Events & News


Global Health Governance (A comparative study between the EU and ASEAN)

Dr Phua Kai Hong, Associate Professor of Health Policy & Management and Ms Marie Lamy, Research Associate, Lee Kuan Yew School of Public Policy, National University of Singapore

29 Mar 2012

Seminar Room 3-1, Level 3, Manasseh Meyer, Lee Kuan Yew School of Public Policy, 469C Bukit Timah Road, Singapore 259772

12.30 – 2 pm


MarieLamy 240 

During this research seminar, Dr Phua Kai Hong and Ms Marie Lamy gave an introduction to their research project, funded by the Lee Kuan Yew School of Public Policy and the EU Centre in Singapore, which looks at the potential for ASEAN-led regional collaboration in public health policy in light of a new framework for global health governance.

In their introduction, they explained the importance of looking at health policy from a global perspective, as public health security issues have cross-border implications and are transnational in nature. As a result of globalisation, income inequality has grown significantly worldwide; rapid urbanisation and industrialisation have also accelerated climate change and increased the frequency of natural disasters, migration and the spread of infectious diseases. These all have significant consequences on public health, which is why the latter is increasingly put at the top of global agenda.

In Asia, such questions are especially pertinent, as the region is undergoing rapid socio-economic transformation, with high levels of intra-regional migration and rapid urbanisation. Insights gained through this research project might then provide some answers to how Asia’s growing economic prowess can translate into positive political influence to promote regional public health governance.

A comparative analysis of both the EU and ASEAN is being undertaken in their project in order to see the role the region takes as an intermediary, and to gain insights from the EU’s experience in developing regional health policy, as it has a longer history of regional integration. This would also provide answers as to how ASEAN would fit into a global health governance framework. In this sense, the EU’s experience in coordinating and taking collective action for health can offer the ASEAN some lessons as it explores its own potential for deeper cooperation and regional partnership to address new, cross-border health issues.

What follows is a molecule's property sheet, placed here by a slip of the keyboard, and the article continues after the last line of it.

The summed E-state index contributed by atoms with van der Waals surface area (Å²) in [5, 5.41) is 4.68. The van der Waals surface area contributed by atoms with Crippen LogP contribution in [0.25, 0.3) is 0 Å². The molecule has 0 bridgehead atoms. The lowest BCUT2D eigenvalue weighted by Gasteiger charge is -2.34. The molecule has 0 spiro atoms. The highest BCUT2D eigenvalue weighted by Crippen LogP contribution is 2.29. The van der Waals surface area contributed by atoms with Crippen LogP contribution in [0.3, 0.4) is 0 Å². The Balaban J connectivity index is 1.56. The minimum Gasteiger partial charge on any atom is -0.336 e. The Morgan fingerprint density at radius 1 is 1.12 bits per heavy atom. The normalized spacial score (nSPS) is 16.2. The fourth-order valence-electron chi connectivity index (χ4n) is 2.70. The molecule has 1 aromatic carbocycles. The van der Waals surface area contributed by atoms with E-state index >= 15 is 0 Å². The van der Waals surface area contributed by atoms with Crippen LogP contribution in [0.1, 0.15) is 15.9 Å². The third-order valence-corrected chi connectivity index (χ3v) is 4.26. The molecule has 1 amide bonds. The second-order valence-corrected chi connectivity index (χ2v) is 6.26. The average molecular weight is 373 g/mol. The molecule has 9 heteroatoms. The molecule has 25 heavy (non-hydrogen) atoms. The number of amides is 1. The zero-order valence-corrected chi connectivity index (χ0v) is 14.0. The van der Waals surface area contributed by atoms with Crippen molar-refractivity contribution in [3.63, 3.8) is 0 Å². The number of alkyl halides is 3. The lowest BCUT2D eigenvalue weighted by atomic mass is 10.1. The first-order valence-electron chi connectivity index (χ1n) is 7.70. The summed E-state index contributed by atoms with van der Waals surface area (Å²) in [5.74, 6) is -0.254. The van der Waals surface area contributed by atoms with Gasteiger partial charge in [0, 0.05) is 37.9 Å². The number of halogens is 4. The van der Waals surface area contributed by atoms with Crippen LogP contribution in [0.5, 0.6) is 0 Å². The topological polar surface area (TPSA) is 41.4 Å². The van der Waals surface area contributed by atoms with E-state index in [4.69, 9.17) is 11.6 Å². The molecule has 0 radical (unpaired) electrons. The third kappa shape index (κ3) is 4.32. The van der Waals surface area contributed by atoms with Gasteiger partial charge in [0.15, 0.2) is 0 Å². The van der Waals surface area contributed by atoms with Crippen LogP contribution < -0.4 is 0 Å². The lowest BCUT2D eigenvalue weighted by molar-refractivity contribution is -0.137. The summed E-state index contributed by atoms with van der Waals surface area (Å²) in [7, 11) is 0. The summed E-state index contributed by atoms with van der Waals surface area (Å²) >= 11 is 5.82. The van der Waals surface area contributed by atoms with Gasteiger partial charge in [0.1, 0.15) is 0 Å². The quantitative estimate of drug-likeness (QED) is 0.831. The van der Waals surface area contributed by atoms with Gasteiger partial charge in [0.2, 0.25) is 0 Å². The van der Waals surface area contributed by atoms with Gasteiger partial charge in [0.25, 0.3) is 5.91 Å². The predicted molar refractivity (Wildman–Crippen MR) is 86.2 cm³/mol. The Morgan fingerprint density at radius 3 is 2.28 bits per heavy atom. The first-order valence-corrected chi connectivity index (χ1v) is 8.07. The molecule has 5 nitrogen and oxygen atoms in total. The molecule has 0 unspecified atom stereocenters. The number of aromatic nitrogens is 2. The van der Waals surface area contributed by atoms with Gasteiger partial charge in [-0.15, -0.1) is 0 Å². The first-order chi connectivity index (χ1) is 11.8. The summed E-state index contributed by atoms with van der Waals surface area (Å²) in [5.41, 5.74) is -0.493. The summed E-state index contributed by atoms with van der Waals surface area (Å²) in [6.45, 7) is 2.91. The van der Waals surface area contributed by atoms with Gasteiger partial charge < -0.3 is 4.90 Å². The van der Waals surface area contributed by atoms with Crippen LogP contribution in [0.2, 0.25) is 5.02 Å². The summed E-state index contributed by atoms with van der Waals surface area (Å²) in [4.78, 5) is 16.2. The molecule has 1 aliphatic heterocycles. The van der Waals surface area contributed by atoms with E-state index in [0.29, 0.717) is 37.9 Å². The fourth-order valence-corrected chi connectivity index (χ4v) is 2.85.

They highlighted that while regional cooperation developed as a result of recent global health scares, such as the H5N1 pandemic and the SARS outbreak, an analysis of existing regional disease surveillance mechanisms revealed that policy issues of voluntary disclosure and data reporting, the lack of resources, and issues related to contributions and access to resources still need to be ironed out. They also highlighted that more can be done in terms of the joint collection and sharing of data. Even the sharing of regional medical resources, while crucial to disaster planning and social insurance, encountered many obstacles in terms of logistical issues, deciding on collective financing and utilisation criteria, and divergent national interests and priorities.

Their preliminary findings revealed that civil society organisations have played an important role in filling the gaps in policy-making, but added that more dialogue is needed in the ASEAN region. While there is a basic framework for cooperation and dialogue, a push for heightened commitment in the area of health, through increased human capital and funding would go a long way.

Their findings also suggest that the open method of coordination, practiced by the EU in many policy fields, is well-suited to the ASEAN context, with its approach of soft agreements for regional integration and ideational convergence as a valuable tool towards deeper integration in the region. Despite the tremendous potential for deeper cooperation in ASEAN, much work still needs to be done to build the ASEAN health governance framework, which is why this project will be interesting to follow as it develops further.